Still interested in getting a free read in exchange for a review? Hellhound is emerging tomorrow and I'm doing a month-long blog tour. If you're interested in doing a review, interview, guest post, giveaway, blog blast, or any other awesome thing, please fill out this form. Wow, doesn't that sound so nice and tidy and official? :-)

Friday, April 19, 2013

Hellhound Goodreads Giveaway

Hellhound is almost here! And there's a giveaway going on Goodreads RIGHT NOW! Request it, add it, or click on the link to the right. :-) Happy Hunting. SQUEEEE!!!!

Tuesday, April 9, 2013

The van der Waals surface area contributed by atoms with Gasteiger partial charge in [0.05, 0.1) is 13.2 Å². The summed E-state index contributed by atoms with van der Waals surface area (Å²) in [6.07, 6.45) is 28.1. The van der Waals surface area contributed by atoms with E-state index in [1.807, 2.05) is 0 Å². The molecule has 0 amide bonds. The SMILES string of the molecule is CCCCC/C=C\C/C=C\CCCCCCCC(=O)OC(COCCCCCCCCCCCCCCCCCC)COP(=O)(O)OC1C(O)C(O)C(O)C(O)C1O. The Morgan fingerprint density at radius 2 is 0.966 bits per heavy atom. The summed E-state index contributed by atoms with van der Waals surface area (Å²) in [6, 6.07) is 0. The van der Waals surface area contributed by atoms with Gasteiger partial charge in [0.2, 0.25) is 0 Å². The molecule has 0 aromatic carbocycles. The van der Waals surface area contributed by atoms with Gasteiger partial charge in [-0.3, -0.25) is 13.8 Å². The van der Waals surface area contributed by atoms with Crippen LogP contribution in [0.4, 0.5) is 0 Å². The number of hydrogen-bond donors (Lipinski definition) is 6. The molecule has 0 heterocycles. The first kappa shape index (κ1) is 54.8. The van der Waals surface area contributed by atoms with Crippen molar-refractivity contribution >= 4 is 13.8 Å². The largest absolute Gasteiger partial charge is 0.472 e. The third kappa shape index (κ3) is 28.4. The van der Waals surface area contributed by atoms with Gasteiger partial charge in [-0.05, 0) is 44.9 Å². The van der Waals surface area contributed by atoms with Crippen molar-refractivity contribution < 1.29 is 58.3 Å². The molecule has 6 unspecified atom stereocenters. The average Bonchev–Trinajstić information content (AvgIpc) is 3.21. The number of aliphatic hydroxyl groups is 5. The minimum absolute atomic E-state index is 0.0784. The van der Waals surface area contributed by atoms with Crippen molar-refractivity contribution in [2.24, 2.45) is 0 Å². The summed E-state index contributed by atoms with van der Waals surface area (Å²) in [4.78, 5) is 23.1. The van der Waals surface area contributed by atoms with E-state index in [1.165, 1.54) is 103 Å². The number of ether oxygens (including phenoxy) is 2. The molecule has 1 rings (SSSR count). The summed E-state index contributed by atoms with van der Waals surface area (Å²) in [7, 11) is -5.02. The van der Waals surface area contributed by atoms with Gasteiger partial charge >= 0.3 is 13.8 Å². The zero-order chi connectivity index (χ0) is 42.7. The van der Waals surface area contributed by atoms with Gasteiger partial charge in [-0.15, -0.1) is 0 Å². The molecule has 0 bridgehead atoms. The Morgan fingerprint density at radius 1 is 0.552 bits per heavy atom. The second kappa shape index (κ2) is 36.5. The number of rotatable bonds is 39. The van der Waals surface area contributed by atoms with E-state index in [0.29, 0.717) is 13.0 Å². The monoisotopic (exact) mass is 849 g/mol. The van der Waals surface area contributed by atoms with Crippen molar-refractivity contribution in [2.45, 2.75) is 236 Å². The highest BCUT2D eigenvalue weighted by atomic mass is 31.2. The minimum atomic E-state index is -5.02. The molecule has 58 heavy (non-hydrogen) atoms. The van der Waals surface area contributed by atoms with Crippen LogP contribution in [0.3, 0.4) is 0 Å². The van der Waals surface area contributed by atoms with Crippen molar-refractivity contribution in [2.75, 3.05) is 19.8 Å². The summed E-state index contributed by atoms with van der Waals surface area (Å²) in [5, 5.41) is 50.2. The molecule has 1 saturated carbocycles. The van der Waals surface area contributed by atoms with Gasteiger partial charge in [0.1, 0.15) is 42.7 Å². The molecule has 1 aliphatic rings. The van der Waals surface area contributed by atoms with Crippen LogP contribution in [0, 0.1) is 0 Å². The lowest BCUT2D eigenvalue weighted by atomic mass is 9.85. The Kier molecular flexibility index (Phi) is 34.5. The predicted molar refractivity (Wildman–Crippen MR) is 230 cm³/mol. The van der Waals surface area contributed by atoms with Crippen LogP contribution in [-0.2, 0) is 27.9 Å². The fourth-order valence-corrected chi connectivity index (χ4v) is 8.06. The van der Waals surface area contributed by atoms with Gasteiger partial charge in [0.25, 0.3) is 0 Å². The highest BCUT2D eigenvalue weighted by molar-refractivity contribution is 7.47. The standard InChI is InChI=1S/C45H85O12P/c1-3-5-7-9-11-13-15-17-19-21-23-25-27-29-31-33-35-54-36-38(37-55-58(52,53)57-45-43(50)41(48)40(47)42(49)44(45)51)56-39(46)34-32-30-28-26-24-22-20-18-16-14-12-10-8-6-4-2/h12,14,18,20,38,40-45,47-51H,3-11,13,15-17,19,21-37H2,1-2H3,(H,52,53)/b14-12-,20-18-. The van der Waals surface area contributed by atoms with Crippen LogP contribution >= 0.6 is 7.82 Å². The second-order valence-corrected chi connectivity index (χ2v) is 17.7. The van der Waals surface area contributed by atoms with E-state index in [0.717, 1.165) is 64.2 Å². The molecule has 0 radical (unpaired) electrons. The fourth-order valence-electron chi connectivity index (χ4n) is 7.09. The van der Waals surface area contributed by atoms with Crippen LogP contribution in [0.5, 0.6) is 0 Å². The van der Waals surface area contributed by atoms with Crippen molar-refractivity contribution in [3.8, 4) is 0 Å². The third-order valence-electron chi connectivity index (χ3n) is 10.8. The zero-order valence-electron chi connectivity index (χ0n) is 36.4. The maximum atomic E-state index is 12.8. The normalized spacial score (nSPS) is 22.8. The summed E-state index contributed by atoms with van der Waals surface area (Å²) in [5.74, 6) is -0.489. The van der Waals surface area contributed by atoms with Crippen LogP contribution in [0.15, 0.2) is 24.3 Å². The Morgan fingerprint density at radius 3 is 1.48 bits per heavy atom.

Date By Mistake Review

I read this because Gwen Hayes wrote one of the novellas. As always, Gwen doesn't disappoint with her writing. I love that her writing morphs styles from project to project. I was surprised to find how sexy this story was, a lot of explicit scenes and cursing. Those aren't my things. I can do without mentioning various body parts and dropping the F-bomb. Call me old school, or prudish, or whatever. Aside from that, the prose was smooth, the relationship between Dane, aka Mr. Virile, and Holly, aka The Girl Next Door, was electric from the start. The stakes weren't high, but someone had to change their values and outlook on life, and it was a predictable, although very cute, ending. Two stubborn people who give opposing advice on dating, getting laid vs. a meaningful relationship, clash and brawl and against their will, fall in love. 4 stars.
Date by Mistake